DeepVision DE680D sidescan "review"/experiences


This is a quick version of my review. I will probably add to is as I remember things and spend more time with it.
I recently got the DeepVision DE680D (DeepEye) Side scan system. The delivered price to me was $11,263.08‬, so I think it has a decent value for the money when you consider what the “professional” units cost. It was shipped very fast from Sweeden and actually spend more time in Customs than it spent getting to America. The system is extremely portable and I only need the Pelican case, Spool, and a laptop to run the system.

I even took it out in my inflatable boat with my dad once

It didn’t come with a GPS unit so I bought a generic NMEA USB one that is compatible. The GPS is only required for recording the GPS positions on the sidescan waterfall and for the chartplotter. The Deep View sidescan software came on a cool metal USB drive that has an o-ring sealed cap. I took a picture but can’t find it now.
Here’s a quick video I took. I was trying to show the curve of the tether. It didn’t work since there’s not enough tether out and visibility isn’t good enough to see it when it’s down farther.

The software supports scanning at either 1.5 or 3 knots. It can even be relaxing or even very boring to watch the waterfall show nothing interesting while we cruise around at 3 knots at a constant bearing. Unfortunately, the boat that I used has a minimum speed of slightly under 3 knots and a loose steering linkage so I wasn’t able to get optimal image quality from it. I had a hard time getting the towfish below the big 60’ thermocline. I think i would need to be going 1.5 knots for deeper exploration.

Overall the sidescan is very efficient for exploring since I can cover a large area quickly. I found a bunch of new shipwrecks and other interesting looking targets for ROV exploration next summer. I added the lengths of all of my scan files and it looks like I scanned 405,730 feet (76.8 miles) linearly. With a swath of 656’ means the rough square area of 266,158,880‬ square feet (50,408.8 miles), but that sounds wrong. I do believe that I scanned 76.9 miles.

Area scanned in the north half of the lake:

Area scanned in the south half of the lake:


It’s a Pelican 1700 case with a handles on both sides and wheels on the long end which makes it easy to move around. It’s also Pelican branded so it’s absurdly overpriced. DeepVision requires it to ship the sonar. I think that DeepVision did a great job with it and it looks very nice on the inside. They have the company name engraved about 1/4" deep in the lower corner and there’s pockets to fit all of the different parts.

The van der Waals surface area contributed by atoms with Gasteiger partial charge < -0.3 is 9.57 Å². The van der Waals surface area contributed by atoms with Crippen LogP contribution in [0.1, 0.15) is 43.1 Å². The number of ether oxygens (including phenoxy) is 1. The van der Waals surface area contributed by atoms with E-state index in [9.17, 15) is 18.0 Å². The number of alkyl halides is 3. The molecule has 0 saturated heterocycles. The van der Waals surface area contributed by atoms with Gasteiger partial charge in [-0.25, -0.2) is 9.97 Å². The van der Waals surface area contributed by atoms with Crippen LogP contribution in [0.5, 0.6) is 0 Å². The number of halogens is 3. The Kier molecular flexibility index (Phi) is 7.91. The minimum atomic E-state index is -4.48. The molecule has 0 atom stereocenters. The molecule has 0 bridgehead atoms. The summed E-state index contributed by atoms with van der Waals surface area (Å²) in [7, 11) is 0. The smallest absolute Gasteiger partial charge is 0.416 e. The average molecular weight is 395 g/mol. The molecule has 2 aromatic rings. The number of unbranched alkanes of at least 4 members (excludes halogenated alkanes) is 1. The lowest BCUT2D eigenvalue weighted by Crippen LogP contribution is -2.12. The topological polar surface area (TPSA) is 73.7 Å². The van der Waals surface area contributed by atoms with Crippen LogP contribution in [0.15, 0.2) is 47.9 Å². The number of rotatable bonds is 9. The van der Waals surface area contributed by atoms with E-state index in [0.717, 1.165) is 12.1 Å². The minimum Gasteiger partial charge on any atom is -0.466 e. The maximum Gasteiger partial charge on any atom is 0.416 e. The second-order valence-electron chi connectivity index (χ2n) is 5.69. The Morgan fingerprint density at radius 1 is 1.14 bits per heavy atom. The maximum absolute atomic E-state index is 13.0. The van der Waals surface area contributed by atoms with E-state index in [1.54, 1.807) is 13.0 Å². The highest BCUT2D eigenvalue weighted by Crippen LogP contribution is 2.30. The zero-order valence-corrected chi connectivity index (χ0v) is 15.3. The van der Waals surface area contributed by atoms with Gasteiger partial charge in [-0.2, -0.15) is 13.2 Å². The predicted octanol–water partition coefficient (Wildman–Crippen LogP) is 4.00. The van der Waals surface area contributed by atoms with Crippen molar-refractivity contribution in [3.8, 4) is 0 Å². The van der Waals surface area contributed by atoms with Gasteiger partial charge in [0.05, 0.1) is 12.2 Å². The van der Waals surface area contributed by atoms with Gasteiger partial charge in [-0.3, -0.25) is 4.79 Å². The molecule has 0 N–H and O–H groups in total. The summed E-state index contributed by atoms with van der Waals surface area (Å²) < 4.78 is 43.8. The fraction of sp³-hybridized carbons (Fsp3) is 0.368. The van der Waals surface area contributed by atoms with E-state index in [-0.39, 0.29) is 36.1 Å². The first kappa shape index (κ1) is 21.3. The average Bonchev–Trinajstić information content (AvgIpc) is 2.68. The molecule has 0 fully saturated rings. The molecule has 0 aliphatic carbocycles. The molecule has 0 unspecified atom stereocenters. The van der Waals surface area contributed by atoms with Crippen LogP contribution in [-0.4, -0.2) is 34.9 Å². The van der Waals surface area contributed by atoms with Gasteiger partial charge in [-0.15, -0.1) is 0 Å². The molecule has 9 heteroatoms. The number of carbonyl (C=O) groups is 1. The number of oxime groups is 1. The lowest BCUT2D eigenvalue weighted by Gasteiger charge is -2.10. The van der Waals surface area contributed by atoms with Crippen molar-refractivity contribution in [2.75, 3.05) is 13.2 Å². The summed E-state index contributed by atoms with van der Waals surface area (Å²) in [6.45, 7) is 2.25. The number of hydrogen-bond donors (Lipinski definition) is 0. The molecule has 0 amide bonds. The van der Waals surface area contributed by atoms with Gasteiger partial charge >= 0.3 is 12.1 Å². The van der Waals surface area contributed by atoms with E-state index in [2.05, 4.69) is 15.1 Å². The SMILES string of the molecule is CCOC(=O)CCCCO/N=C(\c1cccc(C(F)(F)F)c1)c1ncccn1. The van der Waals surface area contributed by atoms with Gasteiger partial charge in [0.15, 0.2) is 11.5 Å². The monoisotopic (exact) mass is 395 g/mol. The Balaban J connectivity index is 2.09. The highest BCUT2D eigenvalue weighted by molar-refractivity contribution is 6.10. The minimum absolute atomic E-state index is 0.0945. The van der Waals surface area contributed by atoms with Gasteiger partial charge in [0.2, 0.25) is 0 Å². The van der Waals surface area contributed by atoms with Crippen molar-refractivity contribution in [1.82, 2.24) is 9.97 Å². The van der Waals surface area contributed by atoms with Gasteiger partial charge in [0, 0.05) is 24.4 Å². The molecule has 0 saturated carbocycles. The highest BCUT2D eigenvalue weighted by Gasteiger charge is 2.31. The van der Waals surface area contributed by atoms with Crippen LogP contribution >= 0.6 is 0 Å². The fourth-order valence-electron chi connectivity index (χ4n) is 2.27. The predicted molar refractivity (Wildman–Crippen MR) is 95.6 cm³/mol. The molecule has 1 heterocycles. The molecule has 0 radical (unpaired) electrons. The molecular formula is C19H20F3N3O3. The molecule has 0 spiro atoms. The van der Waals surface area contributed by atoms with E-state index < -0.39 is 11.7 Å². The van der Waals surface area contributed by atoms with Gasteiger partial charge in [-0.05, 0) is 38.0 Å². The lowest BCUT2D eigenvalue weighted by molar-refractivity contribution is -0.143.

I chose the 680 KHz version since I wanted the image quality and didn’t want to spend the extra money for the dual frequency version. I read somewhere that it’s 10% CHIRP (symmetrical 5%), but I don’t remember where I saw that. It has 4 pin Subconn connectors and came with a set of ‘blanks’ to protect the connections when it’s not in use. My only complaint is that the TIG welds on the shackle mount look a little undersized. For the visual style I think the towfish also looks great.


My first complaint is that the shackle on the end of the tether had a burr from the manufacturing process. I though that I could bend it to knock it off, but it just sliced my finger. It’s obviously isn’t DeepVision’s fault since it’s a purchase part.

The Subconn connector on the tether has a rubber strap that holds the connection securely to the towfish, and my other complaint is that it doesn’t look like it’s easily replaceable if the rubber starts cracking or gets a cut somehow.

The spool is Schill brand and made in Germany. It’s made of somewhat cheap feeling plastic, but otherwise fulfills it’s propose. What doesn’t work great is the spool resistance system. It’s a plastic screw with a rubber foot. The problem with it is that the resistance screw turns itself as it rubs against the spool and tightens itself when I just want a little resistance. So either the spool is locked and I can’t pull more tether out or it’s free spinning and makes a mess. There is no in-between. I’m thinking about replacing it and adding a jam nut to solve this problem.